Is Facebook’s Promoted Posts Driving Away Brands?

Technology billionaire and Dallas Mavericks owner Mark Cuban recently discussed his frustration and displeasure with Facebook. Two weeks ago Cuban tweeted out a screen shot regarding an offer to use Facebook’s new promoted posts service. The social network wanted to charge him $3,000 to reach 1 million people. Cuban captioned the screen grab, “FB is blowing it? This is the first step. The Mavs are considering moving to Tumblr or to the new MySpace as primary site.” Now Cuban is putting his money where his mouth is, not only with the Mavs but with the 70 or so companies in which he has invested.

“We are moving far more aggressively into Twitter and reducing any and all emphasis on Facebook, ” Cuban said. “We won’t abandon Facebook, we will still use it, but our priority is to add followers that our brands can reach on non-Facebook platforms first.”

Cuban is part of a growing number of corporate and business Facebook members complaining about new rules on the social network that make it harder to reach people without shelling out big money on sponsored posts which often garner subpar results.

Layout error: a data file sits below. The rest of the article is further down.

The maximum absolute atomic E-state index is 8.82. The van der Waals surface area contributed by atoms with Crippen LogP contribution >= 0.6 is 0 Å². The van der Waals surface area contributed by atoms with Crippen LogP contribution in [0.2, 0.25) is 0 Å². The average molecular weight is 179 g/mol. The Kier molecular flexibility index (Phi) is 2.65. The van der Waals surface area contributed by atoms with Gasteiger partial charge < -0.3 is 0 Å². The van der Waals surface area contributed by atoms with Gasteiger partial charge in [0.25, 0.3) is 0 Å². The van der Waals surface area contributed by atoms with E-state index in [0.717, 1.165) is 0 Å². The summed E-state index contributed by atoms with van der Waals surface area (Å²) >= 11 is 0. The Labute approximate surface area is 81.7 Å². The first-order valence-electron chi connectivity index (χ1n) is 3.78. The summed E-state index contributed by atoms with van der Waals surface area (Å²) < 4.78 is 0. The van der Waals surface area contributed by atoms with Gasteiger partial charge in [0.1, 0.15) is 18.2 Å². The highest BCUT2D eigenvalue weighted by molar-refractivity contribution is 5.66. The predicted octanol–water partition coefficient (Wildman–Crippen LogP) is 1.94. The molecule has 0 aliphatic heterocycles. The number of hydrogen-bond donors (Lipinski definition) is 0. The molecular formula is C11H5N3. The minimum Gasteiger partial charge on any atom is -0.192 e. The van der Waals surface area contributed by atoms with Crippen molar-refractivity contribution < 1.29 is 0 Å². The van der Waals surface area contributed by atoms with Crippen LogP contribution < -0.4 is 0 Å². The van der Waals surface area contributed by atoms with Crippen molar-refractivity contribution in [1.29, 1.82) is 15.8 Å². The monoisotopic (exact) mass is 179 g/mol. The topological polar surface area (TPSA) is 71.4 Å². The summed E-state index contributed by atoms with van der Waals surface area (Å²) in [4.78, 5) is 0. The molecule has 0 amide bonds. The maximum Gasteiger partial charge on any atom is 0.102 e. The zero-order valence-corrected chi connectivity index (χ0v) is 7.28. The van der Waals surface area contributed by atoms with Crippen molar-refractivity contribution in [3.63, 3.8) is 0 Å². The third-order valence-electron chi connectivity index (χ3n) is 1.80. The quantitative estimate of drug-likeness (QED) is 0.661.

Marc Canter, the developer who helped found Macromedia and an advocate for the free and open web praised Cuban’s decision. Canter uses the term “Like-gate” to describe the situation in which Facebook charges brands and individuals to communicate with the audiences they’ve already spent time building.

“They think it’s perfectly fine to have Facebook’s paywall charge brands to sneakily insert ads which look like stories into users’ activity streams. This is because these people don’t really believe in the free and open web,” Canter says.

Some believe that Facebook’s attempt to force brands to spend more on sponsored posts is an attempt to crank up its revenue, especially since its stock price has collapsed more than 50% since it’s initial public offering earlier this year.

Cuban says he has no choice but to explore other channels for audience engagement.

“It’s not feasible yet, but we have no choice but to continuously evaluate alternatives. We have already pushed more to Twitter. The new MySpace looks promising. And Instagram and Tumblr and others are much more open and are getting more of our attention. The big negative for Facebook is that we will no longer push for likes for subscribers because we can’t reach them all. Why would we invest in extending our Facebook audience size if we have to pay to reach them? That’s crazy”

Cuban said a better way for Facebook to charge brands to reach their fans would be to ask for an upfront or monthly fee so companies can avoid the hassle and attention that comes with paying for each promoted post.